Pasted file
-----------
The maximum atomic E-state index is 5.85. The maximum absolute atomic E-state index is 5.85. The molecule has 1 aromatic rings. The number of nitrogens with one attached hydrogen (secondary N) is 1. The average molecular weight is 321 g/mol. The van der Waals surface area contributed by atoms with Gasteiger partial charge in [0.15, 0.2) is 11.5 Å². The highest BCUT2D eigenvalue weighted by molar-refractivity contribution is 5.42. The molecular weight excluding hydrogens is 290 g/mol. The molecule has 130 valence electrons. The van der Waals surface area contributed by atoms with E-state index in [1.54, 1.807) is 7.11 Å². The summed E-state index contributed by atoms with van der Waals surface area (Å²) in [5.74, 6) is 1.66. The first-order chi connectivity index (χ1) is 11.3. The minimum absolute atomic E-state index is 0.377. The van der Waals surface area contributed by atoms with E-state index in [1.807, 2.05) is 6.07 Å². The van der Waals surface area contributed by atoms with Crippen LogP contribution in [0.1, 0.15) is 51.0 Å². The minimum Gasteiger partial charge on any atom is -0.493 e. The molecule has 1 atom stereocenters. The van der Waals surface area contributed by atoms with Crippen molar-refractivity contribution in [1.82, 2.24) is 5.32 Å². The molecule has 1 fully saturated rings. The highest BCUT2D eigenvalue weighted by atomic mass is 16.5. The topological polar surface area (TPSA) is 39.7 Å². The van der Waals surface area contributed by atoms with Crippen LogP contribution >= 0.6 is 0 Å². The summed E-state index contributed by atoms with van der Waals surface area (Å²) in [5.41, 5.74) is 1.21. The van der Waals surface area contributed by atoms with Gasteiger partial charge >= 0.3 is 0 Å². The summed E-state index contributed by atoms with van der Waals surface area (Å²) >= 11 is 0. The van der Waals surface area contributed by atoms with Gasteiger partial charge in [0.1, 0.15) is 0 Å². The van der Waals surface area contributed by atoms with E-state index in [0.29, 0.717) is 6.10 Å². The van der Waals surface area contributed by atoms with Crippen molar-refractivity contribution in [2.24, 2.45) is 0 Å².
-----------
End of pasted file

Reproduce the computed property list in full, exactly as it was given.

The maximum atomic E-state index is 5.85. The maximum absolute atomic E-state index is 5.85. The molecule has 1 aromatic rings. The number of nitrogens with one attached hydrogen (secondary N) is 1. The average molecular weight is 321 g/mol. The van der Waals surface area contributed by atoms with Gasteiger partial charge in [0.15, 0.2) is 11.5 Å². The highest BCUT2D eigenvalue weighted by molar-refractivity contribution is 5.42. The molecular weight excluding hydrogens is 290 g/mol. The molecule has 130 valence electrons. The van der Waals surface area contributed by atoms with E-state index in [1.54, 1.807) is 7.11 Å². The summed E-state index contributed by atoms with van der Waals surface area (Å²) in [5.74, 6) is 1.66. The first-order chi connectivity index (χ1) is 11.3. The minimum absolute atomic E-state index is 0.377. The van der Waals surface area contributed by atoms with E-state index in [1.807, 2.05) is 6.07 Å². The van der Waals surface area contributed by atoms with Crippen LogP contribution in [0.1, 0.15) is 51.0 Å². The minimum Gasteiger partial charge on any atom is -0.493 e. The molecule has 1 atom stereocenters. The van der Waals surface area contributed by atoms with Crippen molar-refractivity contribution in [1.82, 2.24) is 5.32 Å². The molecule has 1 fully saturated rings. The highest BCUT2D eigenvalue weighted by atomic mass is 16.5. The topological polar surface area (TPSA) is 39.7 Å². The van der Waals surface area contributed by atoms with Crippen LogP contribution >= 0.6 is 0 Å². The summed E-state index contributed by atoms with van der Waals surface area (Å²) in [5.41, 5.74) is 1.21. The van der Waals surface area contributed by atoms with Gasteiger partial charge >= 0.3 is 0 Å². The summed E-state index contributed by atoms with van der Waals surface area (Å²) >= 11 is 0. The van der Waals surface area contributed by atoms with Gasteiger partial charge in [0.1, 0.15) is 0 Å². The van der Waals surface area contributed by atoms with E-state index in [0.29, 0.717) is 6.10 Å². The van der Waals surface area contributed by atoms with Crippen molar-refractivity contribution in [2.24, 2.45) is 0 Å².